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PO1-1-90

Nicotine has an opposite effect on neurite outgrowth of rat cervical ganglia cells and PC12 cells

[Speaker] Shingo Takatori:1
[Co-author] Yuna Kondo:1, Hayato Hino:2,3, Hidenori Sagara:1, Fusako Takayama:2, Yoshihisa Kitamura:3, Toshiaki Sendou:3, Hiromu Kawasaki:1
1:Matsuyama University, Japan, 2:Okayama University, Japan, 3:Okayama University Hospital, Japan

Background: Our previous study have investigated that nicotine reinnervates perivascular sympathetic adrenergic nerves lesioned by topically applied phenol in the rat mesenteric artery in vivo, and markedly increased levels of nerve growth factor (NGF) contents and the expression of NGF receptor TrkA in superior cervical ganglia (SCG), which were inhibited by the pretreatment of nicotinic acetylcholine receptor (nAChR) antagonist hexamethonium (Takatori S et al., Eur J Pharmacol, 748: 1-9, 2015.). Furthermore, we demonstrated that nicotine increases neurite outgrowth of SCG via activation of 7 nAChR in vitro. The aim of this study is to examine inhibitory effects of nicotine on neurite outgrowth of primary cultured-SCG cells and PC12 cells in vitro.
Methods: SCG cells isolated from Wistar neonate rats and PC12 cells were primarily cultured for 5 days. Numbers of neurite outgrowth from cell body were measured in the presence of nicotine (0.001-100 mM). Hexamethonium (100 µM) or -bungarotoxin (100 µM) was co-incubated with each concentration of nicotine (0.1-10 mM) for 5 days.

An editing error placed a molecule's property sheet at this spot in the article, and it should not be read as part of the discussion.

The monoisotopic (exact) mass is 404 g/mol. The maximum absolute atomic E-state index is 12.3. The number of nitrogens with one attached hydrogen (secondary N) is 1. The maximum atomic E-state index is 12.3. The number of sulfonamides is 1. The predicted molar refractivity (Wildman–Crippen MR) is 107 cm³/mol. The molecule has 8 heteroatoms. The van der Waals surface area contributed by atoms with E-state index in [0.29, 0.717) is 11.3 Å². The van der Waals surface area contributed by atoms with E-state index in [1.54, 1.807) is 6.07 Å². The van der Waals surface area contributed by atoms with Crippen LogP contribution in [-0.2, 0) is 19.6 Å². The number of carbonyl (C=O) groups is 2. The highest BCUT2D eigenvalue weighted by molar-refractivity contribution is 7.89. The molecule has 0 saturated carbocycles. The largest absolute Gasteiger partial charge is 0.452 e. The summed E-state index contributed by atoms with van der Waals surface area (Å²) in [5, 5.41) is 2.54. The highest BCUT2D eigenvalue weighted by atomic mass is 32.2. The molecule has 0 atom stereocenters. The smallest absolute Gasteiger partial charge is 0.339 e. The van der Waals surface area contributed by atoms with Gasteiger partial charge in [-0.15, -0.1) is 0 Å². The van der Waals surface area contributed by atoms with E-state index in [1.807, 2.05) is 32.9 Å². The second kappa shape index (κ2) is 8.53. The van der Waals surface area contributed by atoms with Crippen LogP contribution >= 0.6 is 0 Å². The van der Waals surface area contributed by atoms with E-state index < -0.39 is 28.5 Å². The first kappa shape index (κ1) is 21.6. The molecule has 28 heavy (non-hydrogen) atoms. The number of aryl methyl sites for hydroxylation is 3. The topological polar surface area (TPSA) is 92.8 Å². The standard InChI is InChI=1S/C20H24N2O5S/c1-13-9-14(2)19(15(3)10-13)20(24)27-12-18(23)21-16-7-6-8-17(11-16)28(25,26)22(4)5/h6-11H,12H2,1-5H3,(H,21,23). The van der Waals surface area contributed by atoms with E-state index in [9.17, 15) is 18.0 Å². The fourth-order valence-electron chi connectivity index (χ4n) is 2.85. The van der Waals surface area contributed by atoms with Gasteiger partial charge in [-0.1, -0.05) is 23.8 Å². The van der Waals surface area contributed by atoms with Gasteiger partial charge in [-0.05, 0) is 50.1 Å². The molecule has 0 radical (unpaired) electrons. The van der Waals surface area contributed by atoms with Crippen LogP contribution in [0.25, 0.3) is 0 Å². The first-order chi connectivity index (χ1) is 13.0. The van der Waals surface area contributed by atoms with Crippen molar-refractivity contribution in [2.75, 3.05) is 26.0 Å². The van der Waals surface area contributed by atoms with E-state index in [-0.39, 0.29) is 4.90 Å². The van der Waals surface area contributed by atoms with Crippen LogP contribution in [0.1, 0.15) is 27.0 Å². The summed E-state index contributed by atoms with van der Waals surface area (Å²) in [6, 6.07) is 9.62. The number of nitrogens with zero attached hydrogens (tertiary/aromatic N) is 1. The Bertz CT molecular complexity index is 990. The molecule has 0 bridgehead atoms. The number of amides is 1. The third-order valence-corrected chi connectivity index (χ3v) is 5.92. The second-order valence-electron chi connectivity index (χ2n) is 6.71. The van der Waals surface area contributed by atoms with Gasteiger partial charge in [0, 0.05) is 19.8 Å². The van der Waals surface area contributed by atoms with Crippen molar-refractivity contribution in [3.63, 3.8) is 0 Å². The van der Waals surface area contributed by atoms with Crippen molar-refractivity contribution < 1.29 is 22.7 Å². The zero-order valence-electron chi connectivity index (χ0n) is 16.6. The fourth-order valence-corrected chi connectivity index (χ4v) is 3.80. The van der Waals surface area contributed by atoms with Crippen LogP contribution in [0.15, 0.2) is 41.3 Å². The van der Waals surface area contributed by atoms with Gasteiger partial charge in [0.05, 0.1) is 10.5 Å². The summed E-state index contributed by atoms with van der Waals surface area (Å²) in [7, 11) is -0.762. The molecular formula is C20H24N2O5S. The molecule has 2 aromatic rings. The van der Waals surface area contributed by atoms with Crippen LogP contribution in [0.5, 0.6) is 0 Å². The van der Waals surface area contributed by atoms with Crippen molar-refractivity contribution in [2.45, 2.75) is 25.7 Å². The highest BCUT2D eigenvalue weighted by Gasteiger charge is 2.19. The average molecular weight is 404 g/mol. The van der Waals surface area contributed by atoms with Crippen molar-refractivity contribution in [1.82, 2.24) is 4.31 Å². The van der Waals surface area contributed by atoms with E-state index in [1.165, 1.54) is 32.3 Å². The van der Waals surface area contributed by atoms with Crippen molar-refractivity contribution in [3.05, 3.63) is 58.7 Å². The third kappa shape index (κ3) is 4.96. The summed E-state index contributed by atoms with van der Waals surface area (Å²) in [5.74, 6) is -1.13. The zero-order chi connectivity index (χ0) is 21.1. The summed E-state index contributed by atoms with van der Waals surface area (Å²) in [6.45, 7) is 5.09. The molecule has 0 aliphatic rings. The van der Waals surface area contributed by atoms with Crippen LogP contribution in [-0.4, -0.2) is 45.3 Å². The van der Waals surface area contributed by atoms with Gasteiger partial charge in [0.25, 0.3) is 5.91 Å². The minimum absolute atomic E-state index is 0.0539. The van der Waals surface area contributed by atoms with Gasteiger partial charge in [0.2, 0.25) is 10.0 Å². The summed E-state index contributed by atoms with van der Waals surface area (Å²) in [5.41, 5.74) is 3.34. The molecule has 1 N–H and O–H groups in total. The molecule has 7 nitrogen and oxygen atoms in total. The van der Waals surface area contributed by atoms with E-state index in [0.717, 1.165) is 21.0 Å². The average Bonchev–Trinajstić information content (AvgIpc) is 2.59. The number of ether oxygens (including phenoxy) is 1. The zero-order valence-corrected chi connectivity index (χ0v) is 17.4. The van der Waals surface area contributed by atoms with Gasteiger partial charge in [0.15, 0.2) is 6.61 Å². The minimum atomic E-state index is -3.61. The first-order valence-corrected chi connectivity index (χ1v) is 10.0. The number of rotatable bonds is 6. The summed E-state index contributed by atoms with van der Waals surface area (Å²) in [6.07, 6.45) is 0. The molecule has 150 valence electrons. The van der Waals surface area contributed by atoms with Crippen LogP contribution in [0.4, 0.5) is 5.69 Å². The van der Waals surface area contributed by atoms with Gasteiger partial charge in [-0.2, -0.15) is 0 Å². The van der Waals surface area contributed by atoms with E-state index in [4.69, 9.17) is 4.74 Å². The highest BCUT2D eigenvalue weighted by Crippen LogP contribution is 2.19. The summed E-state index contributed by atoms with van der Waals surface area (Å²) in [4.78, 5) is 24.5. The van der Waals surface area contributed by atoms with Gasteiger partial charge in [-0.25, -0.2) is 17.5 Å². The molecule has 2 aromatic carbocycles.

Results: Nicotine (0.01-0.3 mM) significantly increased numbers of neurite outgrowth from tyrosine hydroxylase-immunopositive SCG cells, while nicotine-induced neurite increase was gradually reduced by high concentration of 0.1-10 mM. The facilitatory or inhibitory effect of nicotine (0.1 or 10 mM) on neurite outgrowth in SGC cells was markedly inhibited or augmented by the treatment of -bungarotoxin and hexamethonium, respectively. In PC12 cells, nicotine at low concentrations (0.01-1 mM) caused a concentration-dependent increase in numbers and length of neurite outgrowth. However, higher concentrations (10-100 mM) of nicotine decreased numbers and length of neurite outgrowth compared to control in a concentration-dependent manner.
Conclusion: These results suggest that nicotine has facilitatory and inhibitory action on neurite outgrowth (This study was supported by Smoking Research Foundation).

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